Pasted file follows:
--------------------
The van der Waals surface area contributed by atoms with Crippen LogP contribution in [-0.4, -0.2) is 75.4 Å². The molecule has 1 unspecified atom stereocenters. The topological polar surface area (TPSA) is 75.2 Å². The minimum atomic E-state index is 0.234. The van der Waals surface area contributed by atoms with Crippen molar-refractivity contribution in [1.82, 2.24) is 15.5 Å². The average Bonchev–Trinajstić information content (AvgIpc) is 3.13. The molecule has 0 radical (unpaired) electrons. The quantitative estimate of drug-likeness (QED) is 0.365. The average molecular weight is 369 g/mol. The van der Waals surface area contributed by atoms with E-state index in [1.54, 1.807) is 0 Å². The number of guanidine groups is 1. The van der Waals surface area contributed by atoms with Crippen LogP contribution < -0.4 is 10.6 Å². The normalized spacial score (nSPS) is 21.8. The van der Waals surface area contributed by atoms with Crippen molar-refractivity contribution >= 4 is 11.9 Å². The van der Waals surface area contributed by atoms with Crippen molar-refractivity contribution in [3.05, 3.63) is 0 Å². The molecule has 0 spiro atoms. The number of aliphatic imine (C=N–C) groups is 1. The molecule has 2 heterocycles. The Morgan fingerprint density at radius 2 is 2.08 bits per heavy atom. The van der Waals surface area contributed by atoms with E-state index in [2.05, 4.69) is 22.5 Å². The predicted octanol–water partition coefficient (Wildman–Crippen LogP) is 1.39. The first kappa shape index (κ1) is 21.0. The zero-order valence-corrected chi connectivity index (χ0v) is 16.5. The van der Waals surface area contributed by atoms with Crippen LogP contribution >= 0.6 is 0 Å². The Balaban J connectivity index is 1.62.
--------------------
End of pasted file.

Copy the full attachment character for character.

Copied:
The van der Waals surface area contributed by atoms with Crippen LogP contribution in [-0.4, -0.2) is 75.4 Å². The molecule has 1 unspecified atom stereocenters. The topological polar surface area (TPSA) is 75.2 Å². The minimum atomic E-state index is 0.234. The van der Waals surface area contributed by atoms with Crippen molar-refractivity contribution in [1.82, 2.24) is 15.5 Å². The average Bonchev–Trinajstić information content (AvgIpc) is 3.13. The molecule has 0 radical (unpaired) electrons. The quantitative estimate of drug-likeness (QED) is 0.365. The average molecular weight is 369 g/mol. The van der Waals surface area contributed by atoms with E-state index in [1.54, 1.807) is 0 Å². The number of guanidine groups is 1. The van der Waals surface area contributed by atoms with Crippen LogP contribution < -0.4 is 10.6 Å². The normalized spacial score (nSPS) is 21.8. The van der Waals surface area contributed by atoms with Crippen molar-refractivity contribution >= 4 is 11.9 Å². The van der Waals surface area contributed by atoms with Crippen molar-refractivity contribution in [3.05, 3.63) is 0 Å². The molecule has 0 spiro atoms. The number of aliphatic imine (C=N–C) groups is 1. The molecule has 2 heterocycles. The Morgan fingerprint density at radius 2 is 2.08 bits per heavy atom. The van der Waals surface area contributed by atoms with E-state index in [2.05, 4.69) is 22.5 Å². The predicted octanol–water partition coefficient (Wildman–Crippen LogP) is 1.39. The first kappa shape index (κ1) is 21.0. The zero-order valence-corrected chi connectivity index (χ0v) is 16.5. The van der Waals surface area contributed by atoms with Crippen LogP contribution >= 0.6 is 0 Å². The Balaban J connectivity index is 1.62.